Sprinkle the oatmeal into lukewarm (not hot) water, but don’t soak too long. Ten minutes maximum should do the trick.

Stay Hydrated

You’ll want to drink lots of water if you’re suffering from itchy skin during pregnancy. If you find water boring, add a little flavor with some fresh fruit, like lemons, oranges, or strawberries.

You might also try using a humidifier to add hydration to the air in your home.

Don’t Scratch

As hard as it seems, don’t scratch your irritated skin. Intense scratching will only make you more uncomfortable and can even create tears in your skin that could lead to infection.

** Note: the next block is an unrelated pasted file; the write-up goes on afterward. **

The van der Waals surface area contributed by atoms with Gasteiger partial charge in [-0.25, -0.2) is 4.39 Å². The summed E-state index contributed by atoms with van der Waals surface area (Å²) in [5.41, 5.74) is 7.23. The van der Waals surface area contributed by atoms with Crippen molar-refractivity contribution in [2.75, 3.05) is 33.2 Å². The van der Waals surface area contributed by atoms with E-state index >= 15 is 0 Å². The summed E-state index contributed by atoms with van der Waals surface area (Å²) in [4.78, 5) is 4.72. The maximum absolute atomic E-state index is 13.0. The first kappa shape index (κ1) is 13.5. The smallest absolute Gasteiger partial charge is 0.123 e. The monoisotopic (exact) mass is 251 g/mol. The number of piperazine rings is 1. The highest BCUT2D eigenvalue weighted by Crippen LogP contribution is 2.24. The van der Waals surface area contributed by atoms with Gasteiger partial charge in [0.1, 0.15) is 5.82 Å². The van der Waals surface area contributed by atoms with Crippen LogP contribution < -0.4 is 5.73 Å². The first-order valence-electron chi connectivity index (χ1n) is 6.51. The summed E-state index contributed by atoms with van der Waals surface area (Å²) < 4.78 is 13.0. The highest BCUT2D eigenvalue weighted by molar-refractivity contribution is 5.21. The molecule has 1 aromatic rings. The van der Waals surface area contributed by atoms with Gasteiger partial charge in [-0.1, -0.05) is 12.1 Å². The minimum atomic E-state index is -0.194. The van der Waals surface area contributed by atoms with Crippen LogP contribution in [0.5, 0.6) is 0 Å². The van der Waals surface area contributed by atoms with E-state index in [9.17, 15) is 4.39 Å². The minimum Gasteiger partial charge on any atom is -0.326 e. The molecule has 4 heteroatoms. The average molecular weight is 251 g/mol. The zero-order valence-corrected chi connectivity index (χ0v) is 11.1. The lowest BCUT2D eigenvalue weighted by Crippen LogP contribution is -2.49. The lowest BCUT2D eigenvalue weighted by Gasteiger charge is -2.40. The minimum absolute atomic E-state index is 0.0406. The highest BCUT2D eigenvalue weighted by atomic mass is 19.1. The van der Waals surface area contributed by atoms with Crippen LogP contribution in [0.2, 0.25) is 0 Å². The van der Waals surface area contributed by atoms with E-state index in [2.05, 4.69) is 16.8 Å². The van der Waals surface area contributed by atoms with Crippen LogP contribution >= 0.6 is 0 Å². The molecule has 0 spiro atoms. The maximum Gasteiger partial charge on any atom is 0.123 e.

Check With Your Doctor

If itchiness is getting in the way of your day or, worse yet, interfering with your sleep, talk to your doctor.

Finding Sweet Relief

A pregnant woman thanking her doctor for helping her with itchy skin during pregnancy

If you’re suffering from itchy skin during pregnancy, you’re not alone. As we mentioned, if the itch is mild, a combination of wearing the right things, taking cool baths, hydrating your skin, and using fragrance-free products with soothing ingredients can help.

If your itch is more severe, talk to your doctor right away. They can tell you whether it’s something serious and what treatments are safe for you.

If eczema is causing your itch, Bodewell products like our Eczema Daily Calming Cream and Eczema Daily Calming Cream On-The-Go can hydrate your skin to help relieve eczema-related discomfort.

Now that you’ve soothed your delicate skin, you can focus on your sweet baby on the way!


American Academy of Dermatology
American Academy of Family Physicians
Cleveland Clinic
National Institute of Health